In the White Mountains, S. navigator has been considered rare and difficult to survey, with few known occurrence records and meager information on habitat. In the most recent published account, Hoffmeister (1986; also reported by Lange  and Cockrum ) reported three occurrence records, all museum specimens collected decades earlier, from three locations in the White Mountains region: south end of Blue Range, Prieto Plateau; Horseshoe Cienega, North Fork White River; and Sheep's Crossing, West Fork Little Colorado River. Hoffmeister (1986) noted that recent attempts to capture the species were unsuccessful and speculated that livestock grazing could have resulted in loss of the species' habitat. No further scientific information about S. navigator in Arizona has been published. In the intervening years, six studies aimed to better understand distribution, status, and habitat of S. navigator in the White Mountains (Table 1). Those studies made only modest advances in providing new information, due primarily to difficulty capturing animals (Text S1, Supplemental Material). Those surveys resulted in documentation of S. navigator at five new locations: Fish Creek, Lee Valley Reservoir (Lee Valley Creek), Phelps Cabin (East Fork Little Colorado River), West Fork Black River, and Burro Creek (Smith 1993; Hanna 1994; Markow and Hocutt 1998; see Text S1 for additional details). In sum, the White Mountains population of S. navigator is currently known from eight locations on the basis of 35 captures, and no data exist on habitat use.
During 2008 and 2009, the senior author conducted surveys for the endangered New Mexico jumping mouse Zapus luteus luteus (formerly referred to as Zapus hudsonius luteus [Malaney et al. 2017]) in the White Mountains (Frey 2011; Frey 2017a, archived data). Z. l. luteus is a riparian obligate occurring along perennial streams, and S. navigator was captured as a nontarget species during surveys for Z. l. luteus. The new records of S. navigator provide important distributional information. In addition, given the paucity of information about habitat relations, we describe habitat used by S. navigator at the landscape and microhabitat scales based on quantitative data. Objectives of this study were to 1) refine the known distribution of S. navigator in the White Mountains, 2) evaluate habitat used by S. navigator in the White Mountains at the landscape and microhabitat scales and compare the findings with those of Z. l. luteus, 3) report natural history observations, 4) describe methods for capturing S. navigator, and 5) consider conservation implications of the results.
The White Mountains are located on the southern edge of the Colorado Plateau in Apache, Navaho, and Greenlee counties in east central Arizona. The Prieto Plateau is a southern high-elevation extension of the White Mountains region indicated on historical maps (e.g., Rand McNally and Company 1897), which is located southeast of the Black River, west of the San Francisco River, and north of the Mogollon Rim. The headwaters of two major watersheds of the Colorado River converge in the White Mountains: the Little Colorado River on the north side of the mountains and the Gila River on the east (San Francisco River), south (Blue River), and west (White River) sides of the mountains. Elevations range from 1,008 to 3,476 m, with lower elevations dominated by desertscrub and grassland biotic communities, mid elevations dominated by conifer woodlands, and high elevations dominated by several montane and subalpine grassland and conifer forest biotic communities (Frey 2010).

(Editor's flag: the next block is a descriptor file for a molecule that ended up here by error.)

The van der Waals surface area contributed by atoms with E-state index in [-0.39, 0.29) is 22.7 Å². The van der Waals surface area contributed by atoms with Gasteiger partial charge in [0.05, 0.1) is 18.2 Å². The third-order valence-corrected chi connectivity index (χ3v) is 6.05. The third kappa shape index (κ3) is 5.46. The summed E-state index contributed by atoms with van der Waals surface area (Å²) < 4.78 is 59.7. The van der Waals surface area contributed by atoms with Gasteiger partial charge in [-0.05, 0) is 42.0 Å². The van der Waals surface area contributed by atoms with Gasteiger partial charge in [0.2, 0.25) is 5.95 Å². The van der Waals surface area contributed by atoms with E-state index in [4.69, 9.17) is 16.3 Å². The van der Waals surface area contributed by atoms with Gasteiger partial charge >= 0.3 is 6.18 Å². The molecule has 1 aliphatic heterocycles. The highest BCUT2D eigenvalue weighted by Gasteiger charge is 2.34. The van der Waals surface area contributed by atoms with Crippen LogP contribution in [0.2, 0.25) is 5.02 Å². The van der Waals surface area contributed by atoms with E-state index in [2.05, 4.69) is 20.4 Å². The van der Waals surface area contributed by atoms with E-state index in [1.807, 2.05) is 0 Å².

We conducted trapping surveys at 33 sites in the White Mountains, Apache and Greenlee counties, by using 10,706 trap-nights from 18 July to 13 September 2008 (n = 20) and from 25 June to 6 September 2009 (n = 13; Table S1, Supplemental Material). We selected survey sites to better describe the current distribution and habitat associations of Z. l. luteus; therefore, sites included historical locations for Z. l. luteus (many of which are also historical locations for S. navigator) and other areas with well-developed riparian vegetation. Together, these sites represented a wide array of stream and riparian vegetation types, although no effort was made to systematically sample all types. At each site, we set large (7.62 × 8.89 × 22.86 cm) Sherman live traps (model LFATDG; H.B. Sherman, Tallahassee, FL) baited with commercial horse sweet feed spaced approximately 3–5 m apart, especially targeting patches of the best developed foraging habitat for Z. l. luteus that was present. Foraging habitat for Z. l. luteus had the following characteristics: near water; saturated soil; vegetation composed of tall, dense herbaceous vegetation; and lacking trees, rocks, coarse woody debris, or bare ground. Transects were typically set via wading through the stream and setting traps on adjacent banks. Because foraging habitat usually occurred in patches, the trapping transects also traversed areas with other conditions where traps were also set. Thus, the traps sampled a wide range of streamside environments. Importantly, because Z. l. luteus associates with wet areas and saturated soils, we frequently set traps on shallow water (<2 cm) by placing pebbles, sticks, or crushed vegetation under the trap to ensure that the trap opening was at the water level, but water was not flowing into the trap, which could cause hydrostatic pressure to interfere with treadle mechanism or increase risk of trap mortalities.